Joshua Van Tassel – Dance Music Volume II: More Songs For Slow Motion (2020)

I was in Scotland a few weeks ago, tucked away in some quiet corner of the Cairngorms, away from the world, away from the pandemic, away from everything. I needed it desperately, the opportunity to fuck off out of the house and put distance between me and work and people and the constant restlessness, to live some brief moment of my life just moving with the flow. An adherent to the whims of nothing but myself and the weather, sucking up the fresh air, being a part of the landscape.

The world we live in moves too fast and seems to have no concept of patience. Instant messages demand response, calendars demand schedules, the internet demands new content. There’s no space for slowness, no time for reflection, and it creates the worst of us.

More Songs For Slow Motion, like many of Van Tassel’s contemporaries on this side of the musical grid, recognises and embraces these sentiments. It flirts between two sides; the first primarily is lamentation, a loosely defined melancholia that haunts most of the pieces here with loss and hollowness. The other is the brief moments of reprieve and glowing love and light in counterpoint, preciousness in short supply.

As opener “Muttering Spells” elucidates, there’s a feeling here of the need for magic, of the absence of something special and the craving yearning for the slow and lovely again. The rare Ondea instrument marks its entrance here with its lilting and pained synthetic tones painting uncomfortable spaces that fill with complementary strings in a brief visitation of the sullenly ethereal. It does exist as something of an outlier though, as its spellcasting affects something in sophomore “Conjuror-er”.

Here motion begins to grow, space starts to form, cinematic beginnings giving birth to hopeful heights as lush wellsprings of strings rise up amidst the flickering glow of propulsive electronic arpeggiation. Less slow-motion and more full-speed it rushes fit to burst with dynamism, but its enthusiasm is unsustainable and it spends several closing minutes lost in the slump of afterglow, the moments of distance and stillness all too short.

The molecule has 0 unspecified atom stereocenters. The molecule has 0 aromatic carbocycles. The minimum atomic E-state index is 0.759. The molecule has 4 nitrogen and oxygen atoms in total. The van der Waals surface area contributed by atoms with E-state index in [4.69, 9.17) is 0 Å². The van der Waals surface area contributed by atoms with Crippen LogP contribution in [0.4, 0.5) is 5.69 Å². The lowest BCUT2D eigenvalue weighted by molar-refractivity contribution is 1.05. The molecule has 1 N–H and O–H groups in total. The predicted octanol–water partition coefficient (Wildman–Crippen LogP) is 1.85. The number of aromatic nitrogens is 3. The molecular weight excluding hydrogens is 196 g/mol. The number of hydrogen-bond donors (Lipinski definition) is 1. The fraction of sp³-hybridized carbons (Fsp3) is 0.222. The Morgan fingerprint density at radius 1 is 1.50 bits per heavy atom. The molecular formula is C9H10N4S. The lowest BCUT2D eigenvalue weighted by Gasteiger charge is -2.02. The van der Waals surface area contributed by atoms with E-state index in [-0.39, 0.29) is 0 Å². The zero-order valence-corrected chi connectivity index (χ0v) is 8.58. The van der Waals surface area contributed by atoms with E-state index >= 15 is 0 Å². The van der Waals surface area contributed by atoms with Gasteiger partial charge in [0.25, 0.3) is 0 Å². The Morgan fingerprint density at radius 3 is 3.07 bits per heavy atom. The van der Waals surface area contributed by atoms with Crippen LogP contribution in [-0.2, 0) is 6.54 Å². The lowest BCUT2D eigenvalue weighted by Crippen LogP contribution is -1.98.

With the hollow, glassy-eyed followups of “Their Love Was Alive Before They Were Dead” and specious “Eternal Turtle”, it feels like the light is out of reach, ne’er to return. That is until “Shadows Smile For You” comes around with its ultra-delicate Ondean twinklings and airy drones. Possibility dawns and fragile hope blossoms, withdrawing to all but the most careful synth swells at its conclusion, afraid of breaking the magic of the moment.

With the piano evocations of “Their Hands on Their Hands” laying further groundwork in intimacy, the album very much peaks in the beautiful heights of “Nest of Light”. Calm Ondea textures set the palette, sweetly coexisting with the rising violins and soft piano. No one voice speaks above the rest, the piece simply blooming with radiance at its own pace. Its nadir only sparks passion, its sweet embraces densifying into surging drone energies that flood the senses with brief but overwhelming love.

I know a lot of people that seem to be unable to exist without some form of distraction, whether that be music or a phone, living life always with one degree of separation from the world. When we start to take these things away, we start to engage in a greater level of intimacy with the things around us, the landscape, wildlife, people. It can be uncomfortable to face the prospect of spending time with one’s self, of reducing focus down to one task or one person at a time, to devote ourselves more singularly and more patiently, but you reap what you sow. More measured thoughts, more considered actions, deeper bonds: that’s the key to Songs For Slow Motion.